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|Production and Operations Management
|Bendoly Elliot, Schoenherr Tobias, Bachrach Daniel G, Hood Anthony C
|project management, computers: information, personnel & manpower planning, statistics: empirical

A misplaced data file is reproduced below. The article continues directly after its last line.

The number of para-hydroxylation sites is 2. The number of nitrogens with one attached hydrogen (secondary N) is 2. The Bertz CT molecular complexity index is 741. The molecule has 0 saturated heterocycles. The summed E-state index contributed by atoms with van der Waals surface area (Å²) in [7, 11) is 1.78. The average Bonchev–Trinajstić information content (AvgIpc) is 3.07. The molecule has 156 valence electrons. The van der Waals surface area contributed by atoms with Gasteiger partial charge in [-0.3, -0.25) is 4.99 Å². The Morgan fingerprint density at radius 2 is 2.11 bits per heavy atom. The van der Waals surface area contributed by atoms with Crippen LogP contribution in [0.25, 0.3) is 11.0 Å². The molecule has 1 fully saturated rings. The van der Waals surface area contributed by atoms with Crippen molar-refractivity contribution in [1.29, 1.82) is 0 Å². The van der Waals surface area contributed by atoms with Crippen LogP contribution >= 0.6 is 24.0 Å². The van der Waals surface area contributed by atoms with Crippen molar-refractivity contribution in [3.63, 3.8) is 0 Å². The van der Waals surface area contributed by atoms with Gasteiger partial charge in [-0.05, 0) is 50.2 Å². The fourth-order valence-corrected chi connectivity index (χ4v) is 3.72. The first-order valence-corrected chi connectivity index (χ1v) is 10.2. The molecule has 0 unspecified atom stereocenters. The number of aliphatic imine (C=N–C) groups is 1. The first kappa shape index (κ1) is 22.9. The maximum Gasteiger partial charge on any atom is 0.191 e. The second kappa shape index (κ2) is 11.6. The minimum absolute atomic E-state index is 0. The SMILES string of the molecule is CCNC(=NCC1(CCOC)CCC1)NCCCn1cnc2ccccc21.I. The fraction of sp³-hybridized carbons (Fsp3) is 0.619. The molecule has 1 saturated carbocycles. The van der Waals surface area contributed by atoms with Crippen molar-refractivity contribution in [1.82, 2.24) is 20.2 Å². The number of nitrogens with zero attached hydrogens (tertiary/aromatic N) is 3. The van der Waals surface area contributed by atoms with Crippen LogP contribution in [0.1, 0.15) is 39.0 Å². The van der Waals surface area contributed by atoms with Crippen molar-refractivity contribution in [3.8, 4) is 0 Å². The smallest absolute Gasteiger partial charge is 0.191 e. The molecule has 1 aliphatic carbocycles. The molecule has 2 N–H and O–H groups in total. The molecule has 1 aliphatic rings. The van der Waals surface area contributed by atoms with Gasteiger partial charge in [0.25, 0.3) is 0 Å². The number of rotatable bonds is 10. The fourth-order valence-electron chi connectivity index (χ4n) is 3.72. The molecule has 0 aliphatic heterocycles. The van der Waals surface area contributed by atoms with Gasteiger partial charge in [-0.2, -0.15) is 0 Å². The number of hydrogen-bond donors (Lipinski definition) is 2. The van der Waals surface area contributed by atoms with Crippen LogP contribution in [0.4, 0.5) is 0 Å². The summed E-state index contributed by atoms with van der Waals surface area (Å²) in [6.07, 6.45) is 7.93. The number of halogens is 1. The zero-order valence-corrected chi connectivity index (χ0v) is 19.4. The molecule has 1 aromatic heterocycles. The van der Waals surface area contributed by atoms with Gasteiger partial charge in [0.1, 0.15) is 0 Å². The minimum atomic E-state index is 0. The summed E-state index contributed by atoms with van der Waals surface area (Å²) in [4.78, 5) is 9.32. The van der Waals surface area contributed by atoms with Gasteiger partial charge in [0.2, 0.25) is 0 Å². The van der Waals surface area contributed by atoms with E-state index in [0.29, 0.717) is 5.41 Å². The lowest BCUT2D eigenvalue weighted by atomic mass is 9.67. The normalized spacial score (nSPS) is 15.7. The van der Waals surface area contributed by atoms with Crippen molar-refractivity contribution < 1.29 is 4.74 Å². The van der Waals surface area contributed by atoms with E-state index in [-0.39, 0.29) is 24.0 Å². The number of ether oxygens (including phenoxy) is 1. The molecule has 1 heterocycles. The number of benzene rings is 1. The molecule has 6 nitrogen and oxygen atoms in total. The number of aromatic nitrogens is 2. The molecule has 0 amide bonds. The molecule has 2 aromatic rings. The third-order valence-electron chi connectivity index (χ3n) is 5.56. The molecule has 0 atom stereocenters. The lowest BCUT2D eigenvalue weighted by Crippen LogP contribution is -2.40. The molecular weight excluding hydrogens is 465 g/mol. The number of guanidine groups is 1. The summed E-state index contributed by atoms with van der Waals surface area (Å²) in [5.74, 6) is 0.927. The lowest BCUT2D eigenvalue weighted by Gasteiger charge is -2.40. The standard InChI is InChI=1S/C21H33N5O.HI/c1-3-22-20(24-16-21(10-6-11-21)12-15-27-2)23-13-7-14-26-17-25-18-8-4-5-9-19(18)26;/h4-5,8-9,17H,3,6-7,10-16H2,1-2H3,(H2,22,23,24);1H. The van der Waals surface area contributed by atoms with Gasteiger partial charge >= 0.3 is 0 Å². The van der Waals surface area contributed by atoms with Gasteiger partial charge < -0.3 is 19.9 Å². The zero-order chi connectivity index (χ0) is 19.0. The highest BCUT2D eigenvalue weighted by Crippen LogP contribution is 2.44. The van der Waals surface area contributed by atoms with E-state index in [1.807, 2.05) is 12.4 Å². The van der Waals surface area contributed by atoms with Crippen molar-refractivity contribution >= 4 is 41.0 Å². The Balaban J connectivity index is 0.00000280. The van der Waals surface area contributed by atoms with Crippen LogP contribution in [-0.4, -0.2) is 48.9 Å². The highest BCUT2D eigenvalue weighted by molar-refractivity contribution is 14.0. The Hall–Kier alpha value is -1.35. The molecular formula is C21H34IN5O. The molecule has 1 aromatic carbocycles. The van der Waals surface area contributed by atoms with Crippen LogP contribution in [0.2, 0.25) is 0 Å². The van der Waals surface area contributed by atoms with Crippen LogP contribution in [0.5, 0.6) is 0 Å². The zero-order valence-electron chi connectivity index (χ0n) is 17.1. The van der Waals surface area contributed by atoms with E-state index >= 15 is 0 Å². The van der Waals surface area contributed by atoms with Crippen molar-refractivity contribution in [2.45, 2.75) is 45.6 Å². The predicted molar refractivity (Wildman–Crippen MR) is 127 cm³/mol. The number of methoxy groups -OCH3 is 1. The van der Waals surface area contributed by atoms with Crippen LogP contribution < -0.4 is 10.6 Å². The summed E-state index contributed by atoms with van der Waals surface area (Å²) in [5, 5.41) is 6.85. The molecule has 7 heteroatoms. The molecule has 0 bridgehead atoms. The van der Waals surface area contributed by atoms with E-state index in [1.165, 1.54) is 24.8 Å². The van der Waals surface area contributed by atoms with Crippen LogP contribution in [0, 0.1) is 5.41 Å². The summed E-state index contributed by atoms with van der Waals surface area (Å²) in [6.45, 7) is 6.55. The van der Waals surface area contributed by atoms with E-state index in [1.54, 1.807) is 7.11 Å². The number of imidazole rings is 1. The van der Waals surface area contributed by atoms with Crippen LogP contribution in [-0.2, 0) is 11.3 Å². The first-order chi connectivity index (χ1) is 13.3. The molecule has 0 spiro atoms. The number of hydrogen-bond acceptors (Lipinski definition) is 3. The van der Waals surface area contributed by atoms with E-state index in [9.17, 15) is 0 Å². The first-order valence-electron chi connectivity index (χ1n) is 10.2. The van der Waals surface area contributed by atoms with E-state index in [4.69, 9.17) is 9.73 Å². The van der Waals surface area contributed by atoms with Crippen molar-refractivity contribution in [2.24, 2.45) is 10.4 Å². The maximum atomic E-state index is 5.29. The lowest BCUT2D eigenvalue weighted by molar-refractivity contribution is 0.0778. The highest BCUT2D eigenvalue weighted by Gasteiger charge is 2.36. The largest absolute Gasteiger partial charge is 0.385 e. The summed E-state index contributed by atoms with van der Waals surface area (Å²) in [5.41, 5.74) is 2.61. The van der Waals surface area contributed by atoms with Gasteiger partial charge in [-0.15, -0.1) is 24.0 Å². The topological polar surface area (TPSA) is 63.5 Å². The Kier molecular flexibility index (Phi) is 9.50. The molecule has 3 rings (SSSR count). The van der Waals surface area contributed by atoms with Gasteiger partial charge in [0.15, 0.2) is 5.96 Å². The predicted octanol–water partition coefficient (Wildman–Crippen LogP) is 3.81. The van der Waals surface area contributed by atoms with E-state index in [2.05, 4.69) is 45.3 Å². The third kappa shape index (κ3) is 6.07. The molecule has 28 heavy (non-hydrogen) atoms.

Task interdependence has received a great deal of attention as a critical driver of project dynamics. This study focuses on one of these key dynamics: helping among information technology (IT) implementation project team members. We uniquely distinguish between perceptions of receiving more help than one personally provides to other team members (positive inequity), vs. giving more than one receives (negative inequity). We argue, using an equity theory frame, that members have a tendency to resolve perceived inequity by adjusting subsequent levels of helping, but that the extent of adjustment is moderated by task interdependence. Results from an empirical evaluation of 591 members in 107 IT implementation teams, examined at several points throughout their project cycles, provide insight into these relationships. Extending and bounding equity theory, we find that lower interdependence augments the effect of positive inequity on subsequent helping, but leaves the effect of negative inequity unaffected. Further, we find support for an inverted U‐shaped relationship between the level of subsequent helping in a team and the final cost of implementation. This holds critical implications for project team design and ensuing dynamics.